Take for example one of my Senators, Herb Kohl (D-WI). While I disagree with Sen. Kohl on most issues, one can not say that he has not been an effective politician in furthering his stated causes and securing monies for Wisconsin. Yet before Kohl ran for office in 1998, he was President of both the family owned and operated Kohl's grocery stores & Kohl's Department stores. After that he bought the Milwaukee Bucks basketball team. The man had never held a political office in his life, and by using his inherited multimillion dollar fortune to bank-roll his campaign, some might say that he 'bought' himself an election.

But Senator Kohl has been no more incompetent than any other elected politician that Wisconsin has.

In the coming 2004 Senate election here in Wisconsin the two top GOP contenders to unseat incumbent Russ Feingold (who severed all of one term in the state senate before running for the US Senate) both have no formal political experience. One is a owner of several car dealerships, and the other the owner of a major construction company.

This whole thread smacks of elitism.
posted by Steve_at_Linnwood at 10:29 AM on October 21, 2003


norm:

I didn't tell anyone to shut up. I stated a conditional such that if a certain condition X were to be met then it follows that everyone should shut up.

So shut up.
posted by xmutex at 10:31 AM on October 21, 2003


Bill Hicks is howling in heaven.

Its a rare day when the very same thought doesn't occur to me.

He woulda made an absofuckinglutely awesome celebrity-politician.

With George Carlin as VP, I can't think of a better team to put in charge of it all...

(factoid: Chuck Heston was a registered Democrat till the mid or late 1960s)
posted by BentPenguin at 10:32 AM on October 21, 2003


Chuck Heston was a registered Democrat till the mid or late 1960s

So was Ronald Reagan til '62...
posted by Steve_at_Linnwood at 10:40 AM on October 21, 2003


It's not regular citizens we're talking about here, or even longtime activists or active residents who did not have the time or fortune to dedicate their lives to professional politics, etc. We're only talking about celebrities. Arnold won attention by virtue of his being Arnold. As far as could tell, there was no other reason why he got attention. If Republican partisans want to call this a victory for the little people, and a revival of citizen participation, and a return to what the Founding Fathers wanted, or whatever, go right ahead. But please be aware that you come off like, oh, partisans, maybe.
posted by raysmj at 11:18 AM on October 21, 2003


I honestly feel that Dennis Miller is one of the public figures who I have the least amount of respect for. I don't mind the fact that Miller supports the war in Iraq, but I expected him to actually be one of the people would engage in debate instead of deciding that "they're evil and need to all die, assholes!" got applause easier. This is a person who is inarguably intelligent and chooses to act ignorant for the purpose of popularity. I have real difficulty in forgiving that.

As such, he's doomed in a major election because he thinks his act (note: ACT) is what will win him voters. It won't. Let's face it, Miller isn't Schwarzenegger, even his fans think he's an asshole, and next year there won't be a Democratic governor to be angry at. Wrap that all up in the fact that this is the Moonie Times, who still post "rumors" about Hillary Clinton's 2004 run. The fact is that Dennis Miller becomming a member of Congress from California because he "speaks his mind" is as likely as one of the asshat panelists on "Tough Crowd with Colin Quinn" winning an election. The only reason the Moonies aren't hawking that is because the level of its baselessness is simply more transparent.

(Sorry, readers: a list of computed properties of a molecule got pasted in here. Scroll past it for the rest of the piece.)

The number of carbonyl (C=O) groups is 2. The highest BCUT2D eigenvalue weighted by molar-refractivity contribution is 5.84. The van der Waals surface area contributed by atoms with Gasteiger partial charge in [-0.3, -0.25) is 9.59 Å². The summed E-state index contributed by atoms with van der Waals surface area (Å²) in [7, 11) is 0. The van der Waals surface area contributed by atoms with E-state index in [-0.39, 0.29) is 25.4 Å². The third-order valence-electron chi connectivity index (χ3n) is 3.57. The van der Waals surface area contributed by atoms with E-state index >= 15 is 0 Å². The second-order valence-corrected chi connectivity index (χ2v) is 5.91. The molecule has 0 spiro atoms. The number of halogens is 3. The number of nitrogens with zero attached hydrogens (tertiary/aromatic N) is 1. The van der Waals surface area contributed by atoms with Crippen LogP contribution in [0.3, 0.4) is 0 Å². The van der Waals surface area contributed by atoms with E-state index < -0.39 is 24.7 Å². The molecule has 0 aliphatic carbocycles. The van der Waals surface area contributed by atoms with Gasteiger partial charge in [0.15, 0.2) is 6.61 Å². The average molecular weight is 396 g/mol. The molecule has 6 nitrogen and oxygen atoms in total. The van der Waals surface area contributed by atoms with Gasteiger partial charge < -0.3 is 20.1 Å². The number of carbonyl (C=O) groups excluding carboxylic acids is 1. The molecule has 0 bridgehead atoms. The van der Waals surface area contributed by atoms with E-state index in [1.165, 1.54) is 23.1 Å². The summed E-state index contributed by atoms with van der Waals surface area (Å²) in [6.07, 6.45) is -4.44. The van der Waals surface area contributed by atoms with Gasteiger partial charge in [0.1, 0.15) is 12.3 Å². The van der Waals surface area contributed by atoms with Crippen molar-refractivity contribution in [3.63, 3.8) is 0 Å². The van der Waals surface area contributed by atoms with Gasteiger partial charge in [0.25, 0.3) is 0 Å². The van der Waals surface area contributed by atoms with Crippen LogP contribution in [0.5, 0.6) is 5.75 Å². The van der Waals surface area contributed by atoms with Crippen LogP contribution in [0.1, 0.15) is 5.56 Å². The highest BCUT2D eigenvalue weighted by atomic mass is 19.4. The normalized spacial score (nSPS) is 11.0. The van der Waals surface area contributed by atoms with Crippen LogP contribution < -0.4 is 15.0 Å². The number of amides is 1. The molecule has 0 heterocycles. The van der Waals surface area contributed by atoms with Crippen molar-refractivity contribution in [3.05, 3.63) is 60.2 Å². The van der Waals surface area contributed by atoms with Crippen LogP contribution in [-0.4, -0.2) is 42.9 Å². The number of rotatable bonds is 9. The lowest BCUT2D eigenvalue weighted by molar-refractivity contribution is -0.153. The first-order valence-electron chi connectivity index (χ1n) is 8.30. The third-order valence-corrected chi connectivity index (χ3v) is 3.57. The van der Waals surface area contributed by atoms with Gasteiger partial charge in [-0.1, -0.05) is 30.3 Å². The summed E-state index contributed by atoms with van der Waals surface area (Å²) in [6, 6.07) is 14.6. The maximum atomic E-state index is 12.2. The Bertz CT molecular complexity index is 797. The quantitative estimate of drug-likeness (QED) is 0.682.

posted by XQUZYPHYR at 11:48 AM on October 21, 2003


Not saying that I would vote for Dennis as Senator, but he has the same right as anyone else to run for office.

Well no shit. No one's saying that comedians should be barred from holding office. We're just saying he'd probably make a lousy senator.
posted by jpoulos at 11:51 AM on October 21, 2003


The last Republican male to make a run for the Senate from Santa Barbara county ended up...and I do mean that literally...coming out of the closet and seeing his ex-wife become more of a celebrity than he.

Just sayin', Dennis ... just sayin'.
posted by WolfDaddy at 12:15 PM on October 21, 2003


Truly, what good reason could there be, in a representative republic, that there shouldn't be nurses and software engineers and farmers and publishers and realtors and bricklayers and printers and builders and mechanics and professors and court clerks and yes, even entertainers in our legislative bodies?

Because we don't live in tthe eighteenth century, and because the 'New England township model' does not work at the federal scale (nor, really, at the scale of state government). Simple as that. People who think that term limits and neophyte outsiders are the solution to the problems of governmental corruption are deluding themselves. Lobbyists have no term limits, and are able to develop a much greater grasp of government as a result (I mean government as practiced, not as found in a textbook). Politics is a profesion like any other. If you want to accomplish anything, you have to know what you are doing.